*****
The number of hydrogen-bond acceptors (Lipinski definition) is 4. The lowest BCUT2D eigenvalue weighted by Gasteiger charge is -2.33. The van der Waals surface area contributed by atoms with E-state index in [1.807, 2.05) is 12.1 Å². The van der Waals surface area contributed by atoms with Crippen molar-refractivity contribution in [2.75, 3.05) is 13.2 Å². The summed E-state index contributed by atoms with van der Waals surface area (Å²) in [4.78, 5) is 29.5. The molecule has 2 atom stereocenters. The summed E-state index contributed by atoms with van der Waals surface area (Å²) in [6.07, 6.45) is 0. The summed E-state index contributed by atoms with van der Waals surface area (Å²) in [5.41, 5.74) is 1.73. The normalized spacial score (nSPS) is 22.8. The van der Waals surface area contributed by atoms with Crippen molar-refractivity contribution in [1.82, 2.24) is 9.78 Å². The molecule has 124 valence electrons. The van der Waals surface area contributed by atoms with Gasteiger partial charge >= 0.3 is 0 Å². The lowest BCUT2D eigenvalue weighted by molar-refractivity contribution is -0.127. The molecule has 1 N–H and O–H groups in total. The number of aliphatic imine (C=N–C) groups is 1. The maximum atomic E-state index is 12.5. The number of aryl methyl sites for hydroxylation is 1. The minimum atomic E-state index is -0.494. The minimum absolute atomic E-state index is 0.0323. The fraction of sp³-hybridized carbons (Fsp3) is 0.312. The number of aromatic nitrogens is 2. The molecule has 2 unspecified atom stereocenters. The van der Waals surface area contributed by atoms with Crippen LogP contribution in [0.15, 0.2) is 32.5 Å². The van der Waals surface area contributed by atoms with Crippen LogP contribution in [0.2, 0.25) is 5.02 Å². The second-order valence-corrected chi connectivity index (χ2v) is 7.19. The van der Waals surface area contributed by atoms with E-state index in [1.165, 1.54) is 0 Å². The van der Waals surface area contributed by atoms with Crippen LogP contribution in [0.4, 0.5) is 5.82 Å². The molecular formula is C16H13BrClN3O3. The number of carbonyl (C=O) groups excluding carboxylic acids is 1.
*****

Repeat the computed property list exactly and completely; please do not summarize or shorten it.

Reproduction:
The number of hydrogen-bond acceptors (Lipinski definition) is 4. The lowest BCUT2D eigenvalue weighted by Gasteiger charge is -2.33. The van der Waals surface area contributed by atoms with E-state index in [1.807, 2.05) is 12.1 Å². The van der Waals surface area contributed by atoms with Crippen molar-refractivity contribution in [2.75, 3.05) is 13.2 Å². The summed E-state index contributed by atoms with van der Waals surface area (Å²) in [4.78, 5) is 29.5. The molecule has 2 atom stereocenters. The summed E-state index contributed by atoms with van der Waals surface area (Å²) in [6.07, 6.45) is 0. The summed E-state index contributed by atoms with van der Waals surface area (Å²) in [5.41, 5.74) is 1.73. The normalized spacial score (nSPS) is 22.8. The van der Waals surface area contributed by atoms with Crippen molar-refractivity contribution in [1.82, 2.24) is 9.78 Å². The molecule has 124 valence electrons. The van der Waals surface area contributed by atoms with Gasteiger partial charge >= 0.3 is 0 Å². The lowest BCUT2D eigenvalue weighted by molar-refractivity contribution is -0.127. The molecule has 1 N–H and O–H groups in total. The number of aliphatic imine (C=N–C) groups is 1. The maximum atomic E-state index is 12.5. The number of aryl methyl sites for hydroxylation is 1. The minimum atomic E-state index is -0.494. The minimum absolute atomic E-state index is 0.0323. The fraction of sp³-hybridized carbons (Fsp3) is 0.312. The number of aromatic nitrogens is 2. The molecule has 2 unspecified atom stereocenters. The van der Waals surface area contributed by atoms with Crippen LogP contribution in [0.15, 0.2) is 32.5 Å². The van der Waals surface area contributed by atoms with Crippen LogP contribution in [0.2, 0.25) is 5.02 Å². The second-order valence-corrected chi connectivity index (χ2v) is 7.19. The van der Waals surface area contributed by atoms with E-state index in [1.165, 1.54) is 0 Å². The van der Waals surface area contributed by atoms with Crippen LogP contribution in [0.4, 0.5) is 5.82 Å². The molecular formula is C16H13BrClN3O3. The number of carbonyl (C=O) groups excluding carboxylic acids is 1.